Rise Just to Fall… Again?
With big responsibilities can come big problems and Brazil is no exception. Every year the Agência Nacional de Vigilância Sanitária (ANVISA) sets a maximum price increase that drug makers must follow. According to Pharma Logistics IQ, 90% of active ingredients are imported to Brazil, and the country’s tax code is very restrictive. Thanks to these two factors combined, drugs become very expensive to manufacture in Brazil.
Edwin Dominguez, a GlobalVision sales representative who does business in Brazil, shares the same sentiment. He says that imports have become increasingly expensive.
“It is a very protective market for goods coming from anywhere outside of the Mercosur trade bloc [whose members include Argentina, Brazil, Paraguay, and Uruguay], which makes raw material an expensive part of the final product for the consumer, “ he says.
This, in turn, slows down the production of its drug-making process. Although the government has implemented initiatives to promote local drug production in Brazil, it remains to be seen if the country will be able to overcome this financial hurdle.
“Political climate on Brazil is very unstable right now,” says Dominguez. He feels that the damage has already been done and “corruption cases are overwhelming in Brazil.”
The scandalous and corrupt government led by President Michel Temer, who was charged in June 2017 with accepting bribes, has made it difficult for the pharmaceutical industry to make headway in Brazil. This, combined with already tough economic times, has proven to be a challenge for Brazil.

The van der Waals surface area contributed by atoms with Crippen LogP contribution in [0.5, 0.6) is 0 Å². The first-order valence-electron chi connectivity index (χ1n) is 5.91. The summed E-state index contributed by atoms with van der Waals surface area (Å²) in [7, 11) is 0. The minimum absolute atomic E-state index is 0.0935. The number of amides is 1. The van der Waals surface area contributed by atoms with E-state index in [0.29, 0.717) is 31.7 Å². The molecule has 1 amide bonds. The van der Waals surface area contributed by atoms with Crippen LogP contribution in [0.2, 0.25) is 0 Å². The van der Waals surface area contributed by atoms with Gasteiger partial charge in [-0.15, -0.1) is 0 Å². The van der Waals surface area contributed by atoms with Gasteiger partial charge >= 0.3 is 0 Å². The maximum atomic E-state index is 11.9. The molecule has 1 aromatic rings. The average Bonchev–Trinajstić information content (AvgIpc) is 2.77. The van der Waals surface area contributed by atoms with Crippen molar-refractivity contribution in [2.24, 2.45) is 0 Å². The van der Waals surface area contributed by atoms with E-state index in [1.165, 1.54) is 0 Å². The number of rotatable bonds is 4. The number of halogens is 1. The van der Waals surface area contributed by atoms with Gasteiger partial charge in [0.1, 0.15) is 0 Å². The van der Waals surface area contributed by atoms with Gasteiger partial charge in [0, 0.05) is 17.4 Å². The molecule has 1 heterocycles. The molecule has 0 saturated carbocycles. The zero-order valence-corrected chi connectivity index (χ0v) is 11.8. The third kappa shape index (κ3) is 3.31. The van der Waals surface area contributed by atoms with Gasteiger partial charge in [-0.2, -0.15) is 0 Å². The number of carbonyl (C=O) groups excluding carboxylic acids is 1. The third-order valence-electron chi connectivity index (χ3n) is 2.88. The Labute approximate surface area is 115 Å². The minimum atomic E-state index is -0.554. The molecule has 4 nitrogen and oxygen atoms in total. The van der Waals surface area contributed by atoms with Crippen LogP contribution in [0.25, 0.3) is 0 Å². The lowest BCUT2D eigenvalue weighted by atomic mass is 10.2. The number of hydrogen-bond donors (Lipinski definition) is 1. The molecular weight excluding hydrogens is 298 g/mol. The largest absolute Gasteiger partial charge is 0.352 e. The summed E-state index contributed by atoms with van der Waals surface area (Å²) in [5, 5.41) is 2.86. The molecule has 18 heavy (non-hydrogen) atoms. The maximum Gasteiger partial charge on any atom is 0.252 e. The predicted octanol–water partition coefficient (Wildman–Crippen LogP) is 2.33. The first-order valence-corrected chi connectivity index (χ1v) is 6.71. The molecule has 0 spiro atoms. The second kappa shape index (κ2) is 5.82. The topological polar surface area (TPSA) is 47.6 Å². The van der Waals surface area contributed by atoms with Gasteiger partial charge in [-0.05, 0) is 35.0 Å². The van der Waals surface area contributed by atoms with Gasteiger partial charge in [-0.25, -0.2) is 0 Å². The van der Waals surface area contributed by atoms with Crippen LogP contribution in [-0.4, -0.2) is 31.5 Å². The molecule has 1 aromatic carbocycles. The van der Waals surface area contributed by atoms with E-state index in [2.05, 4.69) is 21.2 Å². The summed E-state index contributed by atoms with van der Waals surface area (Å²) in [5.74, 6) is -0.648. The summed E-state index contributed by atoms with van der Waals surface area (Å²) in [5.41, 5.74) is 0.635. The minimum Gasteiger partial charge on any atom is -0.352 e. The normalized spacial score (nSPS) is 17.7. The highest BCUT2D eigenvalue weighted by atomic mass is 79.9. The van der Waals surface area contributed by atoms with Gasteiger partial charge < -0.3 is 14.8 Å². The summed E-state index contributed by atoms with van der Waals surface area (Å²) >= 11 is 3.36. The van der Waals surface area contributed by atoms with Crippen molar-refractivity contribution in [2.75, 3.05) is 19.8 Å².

Brazilians will go to the polls in October 2018 and it is unknown how this will affect the pharmaceutical industry. There are so many opportunities for Brazil, but the past might hold the market back.
Predictions surrounding Brazil’s pharmaceutical market are logically optimistic, pending certain factors of course. However, these are numbers that can change at any time because of the notoriously unstable environment in question.
The country has come far regarding biopharmaceutical advancement and infrastructure, something that most Brazilians would have never thought was possible. They have been given a chance to help their aging population and those who have been affected by deadly diseases. Now that small to mid-sized cities are contributing to consumer growth, there is an increase in demand for healthcare. It appears that the South American giant has a lot of potential, but can it move forward beyond the past that haunts it?
With the constant increase in manufacturing prices for drug makers combined with the political pitfalls, there is no telling what the future of Brazil’s pharmaceutical market will look like. If it can overcome the financial and political adversity, nothing stands in the nation’s way of becoming the next capital of the pharmaceutical market.